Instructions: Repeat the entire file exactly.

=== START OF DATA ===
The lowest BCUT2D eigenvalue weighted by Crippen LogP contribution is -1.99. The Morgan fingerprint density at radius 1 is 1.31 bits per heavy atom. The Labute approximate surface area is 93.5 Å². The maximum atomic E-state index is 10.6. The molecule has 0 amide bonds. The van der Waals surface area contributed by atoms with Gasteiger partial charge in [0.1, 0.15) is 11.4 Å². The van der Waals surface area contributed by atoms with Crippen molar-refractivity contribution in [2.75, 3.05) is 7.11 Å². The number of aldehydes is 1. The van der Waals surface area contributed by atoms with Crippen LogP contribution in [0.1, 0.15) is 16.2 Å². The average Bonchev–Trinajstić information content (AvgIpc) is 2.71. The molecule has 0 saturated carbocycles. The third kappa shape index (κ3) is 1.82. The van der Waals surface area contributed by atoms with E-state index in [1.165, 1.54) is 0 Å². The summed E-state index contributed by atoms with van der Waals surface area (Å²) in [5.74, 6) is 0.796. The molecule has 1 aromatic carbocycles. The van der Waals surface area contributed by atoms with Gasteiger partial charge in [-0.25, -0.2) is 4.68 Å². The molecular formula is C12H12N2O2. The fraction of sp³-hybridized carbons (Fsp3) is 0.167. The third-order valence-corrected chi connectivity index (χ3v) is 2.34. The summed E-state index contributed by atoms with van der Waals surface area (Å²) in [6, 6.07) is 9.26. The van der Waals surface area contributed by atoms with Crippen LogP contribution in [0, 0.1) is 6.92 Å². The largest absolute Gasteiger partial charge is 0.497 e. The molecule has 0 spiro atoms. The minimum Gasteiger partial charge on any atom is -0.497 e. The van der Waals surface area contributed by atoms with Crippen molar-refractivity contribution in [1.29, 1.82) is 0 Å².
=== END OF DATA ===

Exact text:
The lowest BCUT2D eigenvalue weighted by Crippen LogP contribution is -1.99. The Morgan fingerprint density at radius 1 is 1.31 bits per heavy atom. The Labute approximate surface area is 93.5 Å². The maximum atomic E-state index is 10.6. The molecule has 0 amide bonds. The van der Waals surface area contributed by atoms with Gasteiger partial charge in [0.1, 0.15) is 11.4 Å². The van der Waals surface area contributed by atoms with Crippen molar-refractivity contribution in [2.75, 3.05) is 7.11 Å². The number of aldehydes is 1. The van der Waals surface area contributed by atoms with Crippen LogP contribution in [0.1, 0.15) is 16.2 Å². The average Bonchev–Trinajstić information content (AvgIpc) is 2.71. The molecule has 0 saturated carbocycles. The third kappa shape index (κ3) is 1.82. The van der Waals surface area contributed by atoms with E-state index in [1.165, 1.54) is 0 Å². The summed E-state index contributed by atoms with van der Waals surface area (Å²) in [5.74, 6) is 0.796. The molecule has 1 aromatic carbocycles. The van der Waals surface area contributed by atoms with Gasteiger partial charge in [-0.25, -0.2) is 4.68 Å². The molecular formula is C12H12N2O2. The fraction of sp³-hybridized carbons (Fsp3) is 0.167. The third-order valence-corrected chi connectivity index (χ3v) is 2.34. The summed E-state index contributed by atoms with van der Waals surface area (Å²) in [6, 6.07) is 9.26. The van der Waals surface area contributed by atoms with Crippen LogP contribution in [0, 0.1) is 6.92 Å². The largest absolute Gasteiger partial charge is 0.497 e. The molecule has 0 spiro atoms. The minimum Gasteiger partial charge on any atom is -0.497 e. The van der Waals surface area contributed by atoms with Crippen molar-refractivity contribution in [1.29, 1.82) is 0 Å².